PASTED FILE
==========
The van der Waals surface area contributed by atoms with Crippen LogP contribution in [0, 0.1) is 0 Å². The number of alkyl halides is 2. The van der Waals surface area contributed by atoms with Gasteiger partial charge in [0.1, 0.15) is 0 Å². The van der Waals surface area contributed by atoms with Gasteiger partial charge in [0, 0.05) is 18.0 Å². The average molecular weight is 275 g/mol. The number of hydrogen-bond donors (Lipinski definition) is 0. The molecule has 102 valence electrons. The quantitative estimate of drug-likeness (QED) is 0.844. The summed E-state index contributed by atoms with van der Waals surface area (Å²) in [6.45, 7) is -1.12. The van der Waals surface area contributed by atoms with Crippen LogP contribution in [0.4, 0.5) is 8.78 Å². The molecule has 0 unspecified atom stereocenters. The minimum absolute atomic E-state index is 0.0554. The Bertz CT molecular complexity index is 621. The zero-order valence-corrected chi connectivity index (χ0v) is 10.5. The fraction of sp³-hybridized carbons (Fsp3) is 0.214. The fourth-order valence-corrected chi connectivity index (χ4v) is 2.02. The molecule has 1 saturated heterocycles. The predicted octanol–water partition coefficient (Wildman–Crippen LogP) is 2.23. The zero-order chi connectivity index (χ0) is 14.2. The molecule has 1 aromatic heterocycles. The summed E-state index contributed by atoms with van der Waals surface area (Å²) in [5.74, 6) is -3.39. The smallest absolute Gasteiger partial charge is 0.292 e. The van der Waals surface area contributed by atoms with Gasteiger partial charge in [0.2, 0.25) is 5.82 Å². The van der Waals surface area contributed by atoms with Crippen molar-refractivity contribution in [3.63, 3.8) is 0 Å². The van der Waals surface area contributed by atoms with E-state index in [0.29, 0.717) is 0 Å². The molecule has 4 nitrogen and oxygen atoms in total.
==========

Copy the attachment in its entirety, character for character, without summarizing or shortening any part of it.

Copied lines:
The van der Waals surface area contributed by atoms with Crippen LogP contribution in [0, 0.1) is 0 Å². The number of alkyl halides is 2. The van der Waals surface area contributed by atoms with Gasteiger partial charge in [0.1, 0.15) is 0 Å². The van der Waals surface area contributed by atoms with Gasteiger partial charge in [0, 0.05) is 18.0 Å². The average molecular weight is 275 g/mol. The number of hydrogen-bond donors (Lipinski definition) is 0. The molecule has 102 valence electrons. The quantitative estimate of drug-likeness (QED) is 0.844. The summed E-state index contributed by atoms with van der Waals surface area (Å²) in [6.45, 7) is -1.12. The van der Waals surface area contributed by atoms with Crippen LogP contribution in [0.4, 0.5) is 8.78 Å². The molecule has 0 unspecified atom stereocenters. The minimum absolute atomic E-state index is 0.0554. The Bertz CT molecular complexity index is 621. The zero-order valence-corrected chi connectivity index (χ0v) is 10.5. The fraction of sp³-hybridized carbons (Fsp3) is 0.214. The fourth-order valence-corrected chi connectivity index (χ4v) is 2.02. The molecule has 1 saturated heterocycles. The predicted octanol–water partition coefficient (Wildman–Crippen LogP) is 2.23. The zero-order chi connectivity index (χ0) is 14.2. The molecule has 1 aromatic heterocycles. The summed E-state index contributed by atoms with van der Waals surface area (Å²) in [5.74, 6) is -3.39. The smallest absolute Gasteiger partial charge is 0.292 e. The van der Waals surface area contributed by atoms with Gasteiger partial charge in [0.2, 0.25) is 5.82 Å². The van der Waals surface area contributed by atoms with Crippen molar-refractivity contribution in [3.63, 3.8) is 0 Å². The van der Waals surface area contributed by atoms with E-state index in [0.29, 0.717) is 0 Å². The molecule has 4 nitrogen and oxygen atoms in total.